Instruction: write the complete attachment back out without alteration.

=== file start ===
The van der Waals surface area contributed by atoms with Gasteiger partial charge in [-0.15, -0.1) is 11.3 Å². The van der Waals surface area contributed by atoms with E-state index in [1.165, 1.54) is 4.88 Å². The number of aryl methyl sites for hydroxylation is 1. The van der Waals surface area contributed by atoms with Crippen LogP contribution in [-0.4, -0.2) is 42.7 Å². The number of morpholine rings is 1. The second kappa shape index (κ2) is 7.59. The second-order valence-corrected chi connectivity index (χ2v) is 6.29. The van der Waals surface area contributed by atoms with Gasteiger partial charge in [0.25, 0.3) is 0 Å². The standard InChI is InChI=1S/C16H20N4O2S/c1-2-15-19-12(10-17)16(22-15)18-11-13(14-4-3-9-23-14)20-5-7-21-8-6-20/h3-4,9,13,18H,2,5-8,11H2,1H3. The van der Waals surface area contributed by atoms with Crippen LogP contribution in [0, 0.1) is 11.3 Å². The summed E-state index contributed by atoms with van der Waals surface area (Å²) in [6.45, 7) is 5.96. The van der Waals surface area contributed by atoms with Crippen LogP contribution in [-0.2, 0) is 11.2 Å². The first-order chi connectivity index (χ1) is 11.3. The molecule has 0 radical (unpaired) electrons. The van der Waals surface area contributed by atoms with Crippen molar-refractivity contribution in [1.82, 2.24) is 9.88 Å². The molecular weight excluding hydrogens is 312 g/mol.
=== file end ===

The van der Waals surface area contributed by atoms with Gasteiger partial charge in [-0.15, -0.1) is 11.3 Å². The van der Waals surface area contributed by atoms with E-state index in [1.165, 1.54) is 4.88 Å². The number of aryl methyl sites for hydroxylation is 1. The van der Waals surface area contributed by atoms with Crippen LogP contribution in [-0.4, -0.2) is 42.7 Å². The number of morpholine rings is 1. The second kappa shape index (κ2) is 7.59. The second-order valence-corrected chi connectivity index (χ2v) is 6.29. The van der Waals surface area contributed by atoms with Gasteiger partial charge in [0.25, 0.3) is 0 Å². The standard InChI is InChI=1S/C16H20N4O2S/c1-2-15-19-12(10-17)16(22-15)18-11-13(14-4-3-9-23-14)20-5-7-21-8-6-20/h3-4,9,13,18H,2,5-8,11H2,1H3. The van der Waals surface area contributed by atoms with Crippen LogP contribution in [0, 0.1) is 11.3 Å². The summed E-state index contributed by atoms with van der Waals surface area (Å²) in [6.45, 7) is 5.96. The van der Waals surface area contributed by atoms with Crippen LogP contribution in [-0.2, 0) is 11.2 Å². The first-order chi connectivity index (χ1) is 11.3. The molecule has 0 radical (unpaired) electrons. The van der Waals surface area contributed by atoms with Crippen molar-refractivity contribution in [1.82, 2.24) is 9.88 Å². The molecular weight excluding hydrogens is 312 g/mol.